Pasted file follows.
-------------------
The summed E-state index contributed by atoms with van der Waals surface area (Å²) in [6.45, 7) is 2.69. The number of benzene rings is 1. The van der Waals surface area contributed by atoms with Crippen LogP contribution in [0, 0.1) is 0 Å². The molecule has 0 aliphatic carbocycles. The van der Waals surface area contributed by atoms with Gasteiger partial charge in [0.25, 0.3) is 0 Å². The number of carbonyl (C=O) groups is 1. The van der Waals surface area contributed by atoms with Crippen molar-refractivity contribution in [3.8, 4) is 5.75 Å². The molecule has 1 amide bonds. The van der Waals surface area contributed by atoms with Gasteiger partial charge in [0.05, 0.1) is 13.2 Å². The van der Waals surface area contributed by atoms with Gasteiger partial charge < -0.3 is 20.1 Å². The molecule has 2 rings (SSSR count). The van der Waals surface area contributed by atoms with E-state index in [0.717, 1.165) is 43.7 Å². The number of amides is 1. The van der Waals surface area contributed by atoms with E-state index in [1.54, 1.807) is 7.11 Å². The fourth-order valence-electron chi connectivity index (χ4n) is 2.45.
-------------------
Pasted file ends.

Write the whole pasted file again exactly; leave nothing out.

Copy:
The summed E-state index contributed by atoms with van der Waals surface area (Å²) in [6.45, 7) is 2.69. The number of benzene rings is 1. The van der Waals surface area contributed by atoms with Crippen LogP contribution in [0, 0.1) is 0 Å². The molecule has 0 aliphatic carbocycles. The van der Waals surface area contributed by atoms with Gasteiger partial charge in [0.25, 0.3) is 0 Å². The number of carbonyl (C=O) groups is 1. The van der Waals surface area contributed by atoms with Crippen molar-refractivity contribution in [3.8, 4) is 5.75 Å². The molecule has 1 amide bonds. The van der Waals surface area contributed by atoms with Gasteiger partial charge in [0.05, 0.1) is 13.2 Å². The van der Waals surface area contributed by atoms with Gasteiger partial charge < -0.3 is 20.1 Å². The molecule has 2 rings (SSSR count). The van der Waals surface area contributed by atoms with E-state index in [0.717, 1.165) is 43.7 Å². The number of amides is 1. The van der Waals surface area contributed by atoms with E-state index in [1.54, 1.807) is 7.11 Å². The fourth-order valence-electron chi connectivity index (χ4n) is 2.45.